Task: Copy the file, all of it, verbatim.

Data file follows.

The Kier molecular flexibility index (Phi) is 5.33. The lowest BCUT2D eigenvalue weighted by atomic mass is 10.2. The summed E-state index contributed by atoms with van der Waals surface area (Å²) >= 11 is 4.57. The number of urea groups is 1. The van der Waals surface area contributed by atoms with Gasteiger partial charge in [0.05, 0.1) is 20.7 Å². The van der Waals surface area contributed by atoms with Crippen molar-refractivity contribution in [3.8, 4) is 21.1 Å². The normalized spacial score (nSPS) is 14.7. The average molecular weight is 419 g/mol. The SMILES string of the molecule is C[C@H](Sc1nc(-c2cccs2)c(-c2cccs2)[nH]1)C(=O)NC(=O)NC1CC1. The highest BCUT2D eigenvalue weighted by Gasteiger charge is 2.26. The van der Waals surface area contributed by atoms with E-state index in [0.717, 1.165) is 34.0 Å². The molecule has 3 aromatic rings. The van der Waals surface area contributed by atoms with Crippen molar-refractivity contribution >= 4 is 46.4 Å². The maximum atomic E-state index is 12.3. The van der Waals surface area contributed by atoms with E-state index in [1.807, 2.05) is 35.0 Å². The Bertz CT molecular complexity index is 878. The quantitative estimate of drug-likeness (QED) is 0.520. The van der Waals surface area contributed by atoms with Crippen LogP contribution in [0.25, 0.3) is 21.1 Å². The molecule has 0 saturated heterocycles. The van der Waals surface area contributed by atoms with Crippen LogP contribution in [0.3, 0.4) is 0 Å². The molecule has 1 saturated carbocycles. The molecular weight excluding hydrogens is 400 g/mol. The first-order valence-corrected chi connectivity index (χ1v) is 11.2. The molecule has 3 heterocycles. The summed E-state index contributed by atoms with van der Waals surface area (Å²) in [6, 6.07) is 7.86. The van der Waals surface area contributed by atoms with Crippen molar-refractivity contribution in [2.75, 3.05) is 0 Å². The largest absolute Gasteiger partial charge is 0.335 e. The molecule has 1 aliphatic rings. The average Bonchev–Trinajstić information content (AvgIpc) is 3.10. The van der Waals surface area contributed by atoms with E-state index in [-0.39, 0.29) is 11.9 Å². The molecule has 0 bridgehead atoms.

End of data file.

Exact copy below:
The Kier molecular flexibility index (Phi) is 5.33. The lowest BCUT2D eigenvalue weighted by atomic mass is 10.2. The summed E-state index contributed by atoms with van der Waals surface area (Å²) >= 11 is 4.57. The number of urea groups is 1. The van der Waals surface area contributed by atoms with Gasteiger partial charge in [0.05, 0.1) is 20.7 Å². The van der Waals surface area contributed by atoms with Crippen molar-refractivity contribution in [3.8, 4) is 21.1 Å². The normalized spacial score (nSPS) is 14.7. The average molecular weight is 419 g/mol. The SMILES string of the molecule is C[C@H](Sc1nc(-c2cccs2)c(-c2cccs2)[nH]1)C(=O)NC(=O)NC1CC1. The highest BCUT2D eigenvalue weighted by Gasteiger charge is 2.26. The van der Waals surface area contributed by atoms with E-state index in [0.717, 1.165) is 34.0 Å². The molecule has 3 aromatic rings. The van der Waals surface area contributed by atoms with Crippen molar-refractivity contribution >= 4 is 46.4 Å². The maximum atomic E-state index is 12.3. The van der Waals surface area contributed by atoms with E-state index in [1.807, 2.05) is 35.0 Å². The Bertz CT molecular complexity index is 878. The quantitative estimate of drug-likeness (QED) is 0.520. The van der Waals surface area contributed by atoms with Crippen LogP contribution in [0.25, 0.3) is 21.1 Å². The molecule has 0 saturated heterocycles. The van der Waals surface area contributed by atoms with Crippen LogP contribution in [0.3, 0.4) is 0 Å². The molecule has 1 saturated carbocycles. The molecular weight excluding hydrogens is 400 g/mol. The first-order valence-corrected chi connectivity index (χ1v) is 11.2. The molecule has 3 heterocycles. The summed E-state index contributed by atoms with van der Waals surface area (Å²) in [6, 6.07) is 7.86. The van der Waals surface area contributed by atoms with Crippen molar-refractivity contribution in [2.75, 3.05) is 0 Å². The largest absolute Gasteiger partial charge is 0.335 e. The molecule has 1 aliphatic rings. The average Bonchev–Trinajstić information content (AvgIpc) is 3.10. The van der Waals surface area contributed by atoms with E-state index in [-0.39, 0.29) is 11.9 Å². The molecule has 0 bridgehead atoms.